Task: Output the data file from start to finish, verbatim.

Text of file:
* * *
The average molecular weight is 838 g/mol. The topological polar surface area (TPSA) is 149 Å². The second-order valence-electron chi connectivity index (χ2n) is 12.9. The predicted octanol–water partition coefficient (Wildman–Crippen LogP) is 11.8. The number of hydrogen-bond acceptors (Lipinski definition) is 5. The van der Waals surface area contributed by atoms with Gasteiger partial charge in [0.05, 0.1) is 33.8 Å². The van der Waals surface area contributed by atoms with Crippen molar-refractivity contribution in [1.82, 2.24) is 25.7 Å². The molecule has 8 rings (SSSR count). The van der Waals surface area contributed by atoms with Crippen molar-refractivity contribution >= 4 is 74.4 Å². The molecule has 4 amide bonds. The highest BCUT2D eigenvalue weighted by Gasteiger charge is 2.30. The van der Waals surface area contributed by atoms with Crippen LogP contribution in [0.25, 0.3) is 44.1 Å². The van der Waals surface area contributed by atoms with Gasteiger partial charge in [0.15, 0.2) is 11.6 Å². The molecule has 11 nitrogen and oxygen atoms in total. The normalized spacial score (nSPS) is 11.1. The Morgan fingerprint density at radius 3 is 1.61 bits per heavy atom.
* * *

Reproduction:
The average molecular weight is 838 g/mol. The topological polar surface area (TPSA) is 149 Å². The second-order valence-electron chi connectivity index (χ2n) is 12.9. The predicted octanol–water partition coefficient (Wildman–Crippen LogP) is 11.8. The number of hydrogen-bond acceptors (Lipinski definition) is 5. The van der Waals surface area contributed by atoms with Gasteiger partial charge in [0.05, 0.1) is 33.8 Å². The van der Waals surface area contributed by atoms with Crippen molar-refractivity contribution in [1.82, 2.24) is 25.7 Å². The molecule has 8 rings (SSSR count). The van der Waals surface area contributed by atoms with Crippen molar-refractivity contribution >= 4 is 74.4 Å². The molecule has 4 amide bonds. The highest BCUT2D eigenvalue weighted by Gasteiger charge is 2.30. The van der Waals surface area contributed by atoms with Crippen LogP contribution in [0.25, 0.3) is 44.1 Å². The van der Waals surface area contributed by atoms with Gasteiger partial charge in [0.15, 0.2) is 11.6 Å². The molecule has 11 nitrogen and oxygen atoms in total. The normalized spacial score (nSPS) is 11.1. The Morgan fingerprint density at radius 3 is 1.61 bits per heavy atom.